The easy news at South by Southwest yesterday was that Instagram has reached 27 million users and has indeed built the expected Android version. The hard news is that it may have wasted lots of time and effort along the way.
In a talk today entitled "Computation and Its Impact on the Future", Stephen Wolfram took a rapt audience on a tour of Wolfram Alpha and the Mathematica kernel that underlies it. To demonstrate Mathematica's capabilities, he wrote some software right in front of us to upload and filter photos. It took 10 seconds and two lines of code.
Wolfram's goal developing Mathematica was to make the easiest programming language in the world to learn and use. He began designing it by thinking about the kinds of queries people ask about the world around them. The basic primitives of the language are fundamental mathematical and scientific concepts.
It's designed for its different components to easily share data and operations with each other. It also knows how to select the best algorithm it has for the user's particular problem. That's how Wolfram Alpha can understand natural language and turn a human question into a tailor-made program on the fly.
Photo filters like Instagram's are almost like native capabilities for Mathematica. "There's tons of stuff in image processing that uses graph theory and linear programming and all kinds of things," Wolfram explained to me after his presentation. "Those things are just sort of free for us. Whereas if somebody else is writing this specialized image processing system, they've got to send some engineer off for a year to create these things."
And Mathematica is lighter than recent, trendier languages, too. Wolfram explains: "Because we started building Mathematica in 1986, when memory was extremely expensive, we've had an engineering discipline that's meant that we've kept things like the memory footprint quite small. The Mathematica kernel is probably 100 megabytes, which is quite modest by modern standards. And its working space can be quite small for doing quite sophisticated things."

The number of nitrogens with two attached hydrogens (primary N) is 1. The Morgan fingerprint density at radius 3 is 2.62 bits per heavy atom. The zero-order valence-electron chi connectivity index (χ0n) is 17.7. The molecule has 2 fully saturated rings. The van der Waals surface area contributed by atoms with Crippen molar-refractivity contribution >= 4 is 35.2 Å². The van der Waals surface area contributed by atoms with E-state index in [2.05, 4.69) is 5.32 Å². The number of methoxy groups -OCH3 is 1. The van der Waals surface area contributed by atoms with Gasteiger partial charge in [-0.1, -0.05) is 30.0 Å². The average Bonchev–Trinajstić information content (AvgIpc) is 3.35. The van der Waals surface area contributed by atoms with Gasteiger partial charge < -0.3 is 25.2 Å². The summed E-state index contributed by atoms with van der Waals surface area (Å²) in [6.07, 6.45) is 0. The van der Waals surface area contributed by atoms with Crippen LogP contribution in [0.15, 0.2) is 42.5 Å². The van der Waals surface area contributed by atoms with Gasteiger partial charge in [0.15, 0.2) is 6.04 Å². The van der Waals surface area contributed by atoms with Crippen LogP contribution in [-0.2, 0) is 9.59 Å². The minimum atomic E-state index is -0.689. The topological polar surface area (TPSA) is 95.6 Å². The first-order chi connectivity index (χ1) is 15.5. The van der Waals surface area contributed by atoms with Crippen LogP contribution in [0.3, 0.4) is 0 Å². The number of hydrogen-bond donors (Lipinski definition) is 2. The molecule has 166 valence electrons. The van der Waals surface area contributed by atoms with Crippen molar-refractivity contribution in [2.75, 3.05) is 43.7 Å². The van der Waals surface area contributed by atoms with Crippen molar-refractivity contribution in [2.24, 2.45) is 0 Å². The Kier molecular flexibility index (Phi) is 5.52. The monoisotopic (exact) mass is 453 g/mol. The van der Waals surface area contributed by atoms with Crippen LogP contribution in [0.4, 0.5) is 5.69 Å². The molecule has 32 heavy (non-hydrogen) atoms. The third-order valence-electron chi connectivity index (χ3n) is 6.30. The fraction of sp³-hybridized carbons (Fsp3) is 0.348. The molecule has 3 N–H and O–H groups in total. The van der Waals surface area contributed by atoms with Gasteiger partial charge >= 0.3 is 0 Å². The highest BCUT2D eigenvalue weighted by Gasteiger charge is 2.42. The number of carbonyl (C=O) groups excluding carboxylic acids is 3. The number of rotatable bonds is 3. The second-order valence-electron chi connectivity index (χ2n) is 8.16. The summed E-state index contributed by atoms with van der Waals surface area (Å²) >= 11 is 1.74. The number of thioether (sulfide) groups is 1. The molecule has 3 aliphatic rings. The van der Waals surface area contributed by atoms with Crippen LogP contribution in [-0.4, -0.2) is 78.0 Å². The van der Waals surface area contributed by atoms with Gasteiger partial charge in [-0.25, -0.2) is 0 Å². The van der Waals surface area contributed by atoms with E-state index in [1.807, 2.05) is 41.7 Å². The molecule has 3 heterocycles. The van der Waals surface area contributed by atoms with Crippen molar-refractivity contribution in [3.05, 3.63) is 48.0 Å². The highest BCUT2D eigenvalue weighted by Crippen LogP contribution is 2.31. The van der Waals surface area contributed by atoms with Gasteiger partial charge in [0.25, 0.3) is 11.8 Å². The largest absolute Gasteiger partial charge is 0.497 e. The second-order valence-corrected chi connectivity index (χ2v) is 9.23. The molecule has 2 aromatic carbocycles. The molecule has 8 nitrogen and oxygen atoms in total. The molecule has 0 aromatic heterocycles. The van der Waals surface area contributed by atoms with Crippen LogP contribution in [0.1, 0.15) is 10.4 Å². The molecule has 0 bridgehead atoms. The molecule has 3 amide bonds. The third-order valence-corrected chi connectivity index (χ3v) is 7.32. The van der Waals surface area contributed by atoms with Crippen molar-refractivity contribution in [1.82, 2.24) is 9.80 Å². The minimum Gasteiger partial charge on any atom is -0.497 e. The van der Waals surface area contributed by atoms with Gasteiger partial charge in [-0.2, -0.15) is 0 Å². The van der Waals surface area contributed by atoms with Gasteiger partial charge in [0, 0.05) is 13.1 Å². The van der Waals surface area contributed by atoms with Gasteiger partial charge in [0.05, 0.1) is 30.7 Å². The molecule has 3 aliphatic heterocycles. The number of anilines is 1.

So why are so many companies working so hard to invent their own solutions?
"I think it's kind of bizarre, frankly," Wolfram says. "While [some developers] are using Mathematica in their software, so many commercially available applications are reinventing the wheel unnecessarily."
"There is a thought, which is, 'Gosh, we've got a specific problem to solve. Let's use a special-purpose system that was just designed for that specific thing.' That's actually really wrong thinking."
"Or maybe they use some library that they've found for doing it, but then they rely on the fact that the library works they way they think it does, they have to build all this glue code and so on."
"I think the ability to have Mathematica embedded in other applications, which we're working towards from a technology deployment point of view this year, that will make it dramatically easier to do things like make photo filters. Because yes, it's completely nuts."
"When you're using Mathematica to design these things, it only takes a few seconds to get a new photo filter set up. Or, more to the point, you can write a program that just enumerates thousands of photo filters, look at the results and pick out the ones you like. It's a much more efficient way to work on things."
Fortunately, Wolfram is working on making it "dead-easy" to deploy Mathematica in existing apps. So rather than reinventing the wheel, app developers will be able to use Mathematica's foundation of real-world scientific functions instead of inventing abstractions out of whole cloth or patching them together from other libraries.